The fireman, Paul M. Derrickson testified: "We could see the highway for a space of about a mile and a half or two miles from the train. I could see the highway and I did not see any other car. * * Following the wreck, that light was blinking. I am positively sure that at the time that car passed my train it was not blinking. * * * I am certain that following the time my train started to go south from Belmond at the point where the railroad track runs parallel with highway 69 down to the point to a mile and a half north of Belmond where I observed the car which was wrecked, I saw no other car which was traveling south on highway 69."

The only other evidence offered in connection with the inference that Deputy Hansen was engaged in actual performance of his duties as a law enforcing officer at the time of the accident is that Mrs. Hansen, Sheriff Blecker and the two highway patrolmen testified that normally decedent drove his car at the rate of 55 to 60 miles per hour. That ordinarily the only time he exceeded this speed limit was when he was in pursuit of law violators.

The appellees raise the question as to whether or not the record showed that Deputy Hansen actually went fishing on June 3rd. There was sufficient evidence to justify the commissioner in finding that he had gone on a fishing trip. Sheriff Blecker testified: "I made the suggestion to him (Hansen) or statement, for he to take that morning off to go fishing as I was going to try to do the same thing some morning during the week. I mean the morning of June 3, 1953." Mrs. Hansen, wife of Deputy Hansen, testified: "* * * they were doing a great deal of work at night, so they were going to take turns going fishing. Jack planned to go to Clear Lake, Iowa, in Cerro Gordo County. * * He left the house that morning at approximately 8 o'clock or perhaps a little before. * * * Jack left the house alone. It was his intention so far as I know to go fishing * * *. He took his fishing tackle with him, I saw that. The tackle was found in the car after the accident. * * * He told me the sheriff was going to a meeting in the afternoon and he had to be back, and he was to be back at noon to take over."

The contention is immaterial because the record shows without question that he was not on duty at any time during the day of June 3rd. Since he was not on duty, whether he was fishing or someplace else, would not be important as to the merits of the case. Lillie Culbertson was the secretary in the sheriff's office. She testified: "Jack Hansen didn't come into the sheriff's office on the date of June 3rd during the hours I was there. I was there during the hours between 8 in the morning and about 4:30 in the afternoon except at the noon hour. I don't remember receiving any telephone call from him. I don't remember that Jack Hansen contacted me in any way *561 on June 3rd during the hours of 8 in the morning until 4:30 in the afternoon."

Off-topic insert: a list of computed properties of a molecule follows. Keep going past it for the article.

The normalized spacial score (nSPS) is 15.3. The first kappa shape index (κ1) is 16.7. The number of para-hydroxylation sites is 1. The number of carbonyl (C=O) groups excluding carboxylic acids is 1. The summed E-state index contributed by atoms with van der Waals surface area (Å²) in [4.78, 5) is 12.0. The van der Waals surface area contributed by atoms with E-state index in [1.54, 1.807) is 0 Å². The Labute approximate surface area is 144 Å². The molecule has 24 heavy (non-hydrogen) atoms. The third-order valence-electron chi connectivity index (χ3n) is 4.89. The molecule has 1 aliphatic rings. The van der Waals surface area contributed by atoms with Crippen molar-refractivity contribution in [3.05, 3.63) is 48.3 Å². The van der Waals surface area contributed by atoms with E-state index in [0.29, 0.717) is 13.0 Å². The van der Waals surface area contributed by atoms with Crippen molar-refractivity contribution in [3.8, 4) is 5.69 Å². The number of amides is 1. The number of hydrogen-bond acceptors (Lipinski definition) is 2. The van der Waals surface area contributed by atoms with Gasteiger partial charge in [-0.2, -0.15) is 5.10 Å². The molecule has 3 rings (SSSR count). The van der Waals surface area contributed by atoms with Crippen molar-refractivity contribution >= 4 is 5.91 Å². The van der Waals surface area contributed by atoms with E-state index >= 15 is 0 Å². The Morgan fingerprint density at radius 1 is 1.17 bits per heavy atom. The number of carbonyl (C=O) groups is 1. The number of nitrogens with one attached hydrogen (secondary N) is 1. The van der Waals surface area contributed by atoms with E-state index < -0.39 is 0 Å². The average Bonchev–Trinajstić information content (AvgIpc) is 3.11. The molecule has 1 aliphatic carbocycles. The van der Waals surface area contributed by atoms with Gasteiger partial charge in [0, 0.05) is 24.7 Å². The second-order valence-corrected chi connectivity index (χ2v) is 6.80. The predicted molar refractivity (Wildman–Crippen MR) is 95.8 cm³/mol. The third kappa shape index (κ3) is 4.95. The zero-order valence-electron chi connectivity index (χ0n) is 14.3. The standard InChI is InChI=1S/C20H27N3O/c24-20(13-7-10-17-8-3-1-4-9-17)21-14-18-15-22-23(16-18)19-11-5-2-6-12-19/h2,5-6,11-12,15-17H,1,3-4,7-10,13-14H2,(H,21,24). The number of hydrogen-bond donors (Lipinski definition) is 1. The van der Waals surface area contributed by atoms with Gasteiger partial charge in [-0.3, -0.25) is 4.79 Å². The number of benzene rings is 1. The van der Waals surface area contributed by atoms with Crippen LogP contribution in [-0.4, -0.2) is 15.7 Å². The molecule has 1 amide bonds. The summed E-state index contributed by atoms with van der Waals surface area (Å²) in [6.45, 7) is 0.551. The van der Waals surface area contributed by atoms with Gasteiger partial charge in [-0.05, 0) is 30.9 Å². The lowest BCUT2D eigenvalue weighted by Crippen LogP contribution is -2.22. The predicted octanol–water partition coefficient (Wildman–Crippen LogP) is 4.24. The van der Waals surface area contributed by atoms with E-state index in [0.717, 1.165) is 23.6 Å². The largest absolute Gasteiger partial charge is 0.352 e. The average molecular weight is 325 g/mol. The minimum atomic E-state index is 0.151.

VI. Section 86.29, 1958 Iowa Code, I.C.A., provides: "* * * In the absence of fraud the findings of fact made by the industrial commissioner within his powers shall be conclusive." No fraud of any nature is alleged. We have considered this section in many cases among which are the following: Boswell v. Kearns Garden Chapel Funeral Home, 227 Iowa 344, 288 N.W. 402; Nellis v. Quealy, 237 Iowa 507, 21 N.W.2d 584; Taylor v. Horning, 240 Iowa 888, 38 N.W.2d 105; Burt v. John Deere Waterloo Tractor Works, 247 Iowa 691, 73 N.W.2d 732; Enfield v. Certain-Teed Products Co., supra; Bushing v. Iowa Ry. & Light Co., supra.

If the facts in the case are such that in a law action the trial court should submit the question to the jury, then the fact question in the case is for the commissioner and his findings of fact are as conclusive on this court as would be the decision of the jury. Lindeken v. Lowden, 229 Iowa 645, 295 N.W. 112; Reddick v. Grand Union Tea Co., 230 Iowa 108, 296 N.W. 800; Reynolds v. George & Hoyt, 230 Iowa 1267, 300 N.W. 530, 532.

In Reynolds v. George & Hoyt, supra, we said: "If the evidence presents a question which should have been submitted to a jury, if the trial were before a jury, then the court is bound by the findings of the commissioner."

We quote from Taylor v. Horning, supra [240 Iowa 888, 38 N.W.2d 106]: "We have frequently called attention to the functions of the industrial commissioner and the court in cases of this character. Where the facts are in dispute or reasonable minds may differ on the inferences fairly to be drawn therefrom the findings of the commissioner, in the absence of fraud, are conclusive. This is true even though the court might have arrived at a different conclusion from the evidence. If under the testimony there is a question which should have been presented to a jury, if trial were before a jury, then the court is bound by the commissioner's finding on such question."

On the basis of the facts as outlined a trial court would have submitted the case to a jury. In view of this situation this court must accept the findings of fact of the commissioner.

Claimants contend, and the trial court held, that the case is controlled by paragraphs 3 and 4 of Section 86.30, 1958 Code of Iowa, I.C.A., which provide: "Any order or decision of the industrial commissioner may be modified, reversed, or set aside on one or more of the following grounds and no other: * * * 3. If the facts found by the commissioner do not support the order or decree. 4. If there is not sufficient competent evidence in the record to warrant the making of the order or decision."

Any conflict in the evidence as to inference to be drawn from flickering of red rear light on car, and as to normal speed of decedent as compared with speed when killed, as opposed to the definite and positive eye-witness testimony of the railroad engineer and fireman, was for the commissioner to decide.

We hold there was sufficient evidence to sustain the commissioner, so that the case does not come under paragraphs 3 and 4 of Section 86.30, as was held by the trial court.

The decision of the trial court is reversed.

Reversed.

All Justices concur.